I should confess now that while I read Wadsworth’s book, I was also studying Gilles Deleuze. If there is anything we should know about Deleuze is that he advocated for a philosophy of difference. After reading Deleuze we are compelled to ask: how can we displace our conventional thinking which over-prizes sameness, exemplified by identity and representation, with a philosophy that places difference as more primary than sameness, uniformity, and homogeneity? Just this line of thinking (okay, line of flight) can be contrasted/compared to C. Peter Wagner’s (and Donald McGavran’s) “Homogeneous unit principle.” HUP figures prominently in the history of the American evangelical church as detailed by Wadsworth, Wadsworth sees HUP’s vantage as possibly being the seed of ambivalence evangelicals have toward politics today. The best way to illustrate HUP would be to say that ‘separate is better.’ In other words, even though Wagner advocated HUP as not being a racist ideology, he felt that it would be easier if monoracial people congregated in churches with others who were of the same racial groups. Wagner also promulgated the above mentioned idea that politics should never come before the evangelical mission. The idea must’ve been that evangelicals need not get side-tracked with the political work it takes to fight for minority issues, and should instead focus on their missionary goals of globally spreading the word of God.
Wagner’s HUP sounds like thinly veiled racism, and it probably is. For this reason we are inclined to think that we should not embrace difference in a racial context (‘we are all the same despite skin color’ is a typical refrain) . But when we remove the overt racial problems HUP presents, we suddenly see that group uniformity is valued. It doesn’t take long to think of examples: the military, manufacturing, commercial culture, all, in some degree, value sameness over uniqueness, while at the same time these examples value the hero; the one-of-a-kind product; and the next big thing, respectively. We make the same paradoxical and contradictory shifts when we think of ourselves ‘personally’ in terms of uniqueness, ‘we are all the same underneath these differences in skin color’ while at the same time ‘we should stand apart from the crowd, if we are to truly be ourselves.’ We honestly don’t know what it would mean to establish the radical Deleuzian claim that everything (everyone) is different in the most profound sense of the word. Difference is only thought of with respect to the same. In a racial context a homogeneous kind of thinking is frightfully primary and omnipresent. Yet the news is not completely bad, since in significant ways, Deleuze’s multiplicity is coming to be more acceptable—these days it’s just better to embrace racial difference. Wadsworth’s book shows us the beautiful multiracial work that evangelicals are doing today. She makes no mention of Deleuze, still, the ideas of racial multiplicity are implicitly Deleuzian in their urgent actualization. None of these same/different problems are resolved. I’m happy to become a minority.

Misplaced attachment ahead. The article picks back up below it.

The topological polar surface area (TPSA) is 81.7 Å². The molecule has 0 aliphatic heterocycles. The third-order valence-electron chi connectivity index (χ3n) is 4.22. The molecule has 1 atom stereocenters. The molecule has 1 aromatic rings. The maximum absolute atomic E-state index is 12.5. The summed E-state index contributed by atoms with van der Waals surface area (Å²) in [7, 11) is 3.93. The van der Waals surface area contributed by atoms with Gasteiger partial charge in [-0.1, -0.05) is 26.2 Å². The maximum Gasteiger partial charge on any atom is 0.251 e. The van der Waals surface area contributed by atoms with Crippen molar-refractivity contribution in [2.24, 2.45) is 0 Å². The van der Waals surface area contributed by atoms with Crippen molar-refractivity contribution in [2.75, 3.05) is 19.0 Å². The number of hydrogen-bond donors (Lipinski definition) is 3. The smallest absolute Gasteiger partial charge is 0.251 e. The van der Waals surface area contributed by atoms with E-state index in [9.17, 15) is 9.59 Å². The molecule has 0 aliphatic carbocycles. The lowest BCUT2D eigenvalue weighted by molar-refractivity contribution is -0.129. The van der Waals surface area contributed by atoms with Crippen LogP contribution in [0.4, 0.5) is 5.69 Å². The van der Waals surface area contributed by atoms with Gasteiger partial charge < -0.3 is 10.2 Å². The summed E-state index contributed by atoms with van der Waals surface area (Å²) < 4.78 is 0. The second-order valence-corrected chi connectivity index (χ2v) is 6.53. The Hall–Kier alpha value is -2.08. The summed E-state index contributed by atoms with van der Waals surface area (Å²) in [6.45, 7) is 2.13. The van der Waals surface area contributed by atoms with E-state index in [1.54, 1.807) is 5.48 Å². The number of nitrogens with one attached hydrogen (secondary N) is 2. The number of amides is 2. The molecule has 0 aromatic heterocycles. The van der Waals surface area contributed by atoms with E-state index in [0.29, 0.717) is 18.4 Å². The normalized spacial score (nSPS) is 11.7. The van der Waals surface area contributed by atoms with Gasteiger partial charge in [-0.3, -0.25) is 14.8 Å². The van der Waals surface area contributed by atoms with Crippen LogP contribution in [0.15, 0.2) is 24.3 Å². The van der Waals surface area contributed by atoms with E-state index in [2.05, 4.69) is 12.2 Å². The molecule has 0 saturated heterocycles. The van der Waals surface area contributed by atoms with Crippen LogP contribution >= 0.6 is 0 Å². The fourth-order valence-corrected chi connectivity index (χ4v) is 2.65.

Another aspect of Ambivalent Miracles that is worth further consideration looks to meaning making practices. Inspired by Lisa Wedeen’s research on ethnographic meaning-making practices, Wadsworth systematically examines how evangelicals make the practice of racial reconciliation into cultural and religious reality. Taking such elements as community, prayer, ritual, “apology-forgiveness rituals,” testimony, etc. Wadsworth demonstrates how meaning happens within the context of the church. We usually do not understand, nor comprehend, how meaning happens. We just think meaning is already there, pre-given. It is only when it is drawn out in its elaborate specificity, that it becomes clear that meaning is not static. Meaning itself is creative, and we need to see this in order to make conscious the racial concepts that are beyond assumed ubiquity. Epistemology is more valuable if we are open to how it happens, and if we admit the evident pitfalls it discloses. We need to do more work, and we cannot discount the work we’ve already done. Thank you Nancy Wadsworth, I pray that your book will reach anyone who is becoming a minority, and to those who continue to deterritorialize the landscape of race in the church, the US, and beyond.